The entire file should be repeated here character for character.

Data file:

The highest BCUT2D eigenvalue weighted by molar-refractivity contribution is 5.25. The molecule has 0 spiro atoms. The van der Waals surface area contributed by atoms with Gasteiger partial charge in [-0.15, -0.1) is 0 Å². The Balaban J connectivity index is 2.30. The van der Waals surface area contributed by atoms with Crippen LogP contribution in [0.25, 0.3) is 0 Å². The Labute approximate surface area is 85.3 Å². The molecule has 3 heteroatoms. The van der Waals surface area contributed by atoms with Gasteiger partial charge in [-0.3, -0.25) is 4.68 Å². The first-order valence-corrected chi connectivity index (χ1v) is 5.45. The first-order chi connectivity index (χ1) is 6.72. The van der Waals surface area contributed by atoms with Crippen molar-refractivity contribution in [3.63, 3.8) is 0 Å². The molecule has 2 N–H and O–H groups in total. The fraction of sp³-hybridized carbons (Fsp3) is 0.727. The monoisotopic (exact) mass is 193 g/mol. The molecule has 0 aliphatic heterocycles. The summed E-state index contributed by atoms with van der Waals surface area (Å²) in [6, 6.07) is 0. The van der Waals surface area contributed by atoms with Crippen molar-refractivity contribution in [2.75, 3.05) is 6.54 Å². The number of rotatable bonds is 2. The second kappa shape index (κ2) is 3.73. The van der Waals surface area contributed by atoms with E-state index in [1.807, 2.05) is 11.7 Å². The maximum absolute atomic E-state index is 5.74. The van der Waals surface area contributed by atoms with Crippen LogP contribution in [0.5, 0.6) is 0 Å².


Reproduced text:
The highest BCUT2D eigenvalue weighted by molar-refractivity contribution is 5.25. The molecule has 0 spiro atoms. The van der Waals surface area contributed by atoms with Gasteiger partial charge in [-0.15, -0.1) is 0 Å². The Balaban J connectivity index is 2.30. The van der Waals surface area contributed by atoms with Crippen LogP contribution in [0.25, 0.3) is 0 Å². The Labute approximate surface area is 85.3 Å². The molecule has 3 heteroatoms. The van der Waals surface area contributed by atoms with Gasteiger partial charge in [-0.3, -0.25) is 4.68 Å². The first-order valence-corrected chi connectivity index (χ1v) is 5.45. The first-order chi connectivity index (χ1) is 6.72. The van der Waals surface area contributed by atoms with Crippen molar-refractivity contribution in [3.63, 3.8) is 0 Å². The molecule has 2 N–H and O–H groups in total. The fraction of sp³-hybridized carbons (Fsp3) is 0.727. The monoisotopic (exact) mass is 193 g/mol. The molecule has 0 aliphatic heterocycles. The summed E-state index contributed by atoms with van der Waals surface area (Å²) in [6, 6.07) is 0. The van der Waals surface area contributed by atoms with Crippen molar-refractivity contribution in [2.75, 3.05) is 6.54 Å². The number of rotatable bonds is 2. The second kappa shape index (κ2) is 3.73. The van der Waals surface area contributed by atoms with E-state index in [1.807, 2.05) is 11.7 Å². The maximum absolute atomic E-state index is 5.74. The van der Waals surface area contributed by atoms with Crippen LogP contribution in [0.5, 0.6) is 0 Å².